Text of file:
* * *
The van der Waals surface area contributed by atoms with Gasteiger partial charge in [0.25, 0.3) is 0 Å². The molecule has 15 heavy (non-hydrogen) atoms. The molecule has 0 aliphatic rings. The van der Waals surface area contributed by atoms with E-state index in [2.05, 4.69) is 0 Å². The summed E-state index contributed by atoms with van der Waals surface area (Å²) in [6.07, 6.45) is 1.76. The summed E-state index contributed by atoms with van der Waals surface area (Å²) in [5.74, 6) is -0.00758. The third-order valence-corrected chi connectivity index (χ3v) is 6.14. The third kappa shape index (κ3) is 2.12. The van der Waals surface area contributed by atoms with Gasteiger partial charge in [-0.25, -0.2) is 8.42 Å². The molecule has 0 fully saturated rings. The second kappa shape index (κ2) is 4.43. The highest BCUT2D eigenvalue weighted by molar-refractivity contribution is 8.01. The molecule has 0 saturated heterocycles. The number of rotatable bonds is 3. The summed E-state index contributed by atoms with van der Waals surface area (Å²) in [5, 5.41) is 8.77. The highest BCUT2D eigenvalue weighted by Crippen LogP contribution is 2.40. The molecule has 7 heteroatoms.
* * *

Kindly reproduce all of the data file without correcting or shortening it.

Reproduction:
The van der Waals surface area contributed by atoms with Gasteiger partial charge in [0.25, 0.3) is 0 Å². The molecule has 15 heavy (non-hydrogen) atoms. The molecule has 0 aliphatic rings. The van der Waals surface area contributed by atoms with E-state index in [2.05, 4.69) is 0 Å². The summed E-state index contributed by atoms with van der Waals surface area (Å²) in [6.07, 6.45) is 1.76. The summed E-state index contributed by atoms with van der Waals surface area (Å²) in [5.74, 6) is -0.00758. The third-order valence-corrected chi connectivity index (χ3v) is 6.14. The third kappa shape index (κ3) is 2.12. The van der Waals surface area contributed by atoms with Gasteiger partial charge in [-0.25, -0.2) is 8.42 Å². The molecule has 0 fully saturated rings. The second kappa shape index (κ2) is 4.43. The highest BCUT2D eigenvalue weighted by molar-refractivity contribution is 8.01. The molecule has 0 saturated heterocycles. The number of rotatable bonds is 3. The summed E-state index contributed by atoms with van der Waals surface area (Å²) in [5, 5.41) is 8.77. The highest BCUT2D eigenvalue weighted by Crippen LogP contribution is 2.40. The molecule has 7 heteroatoms.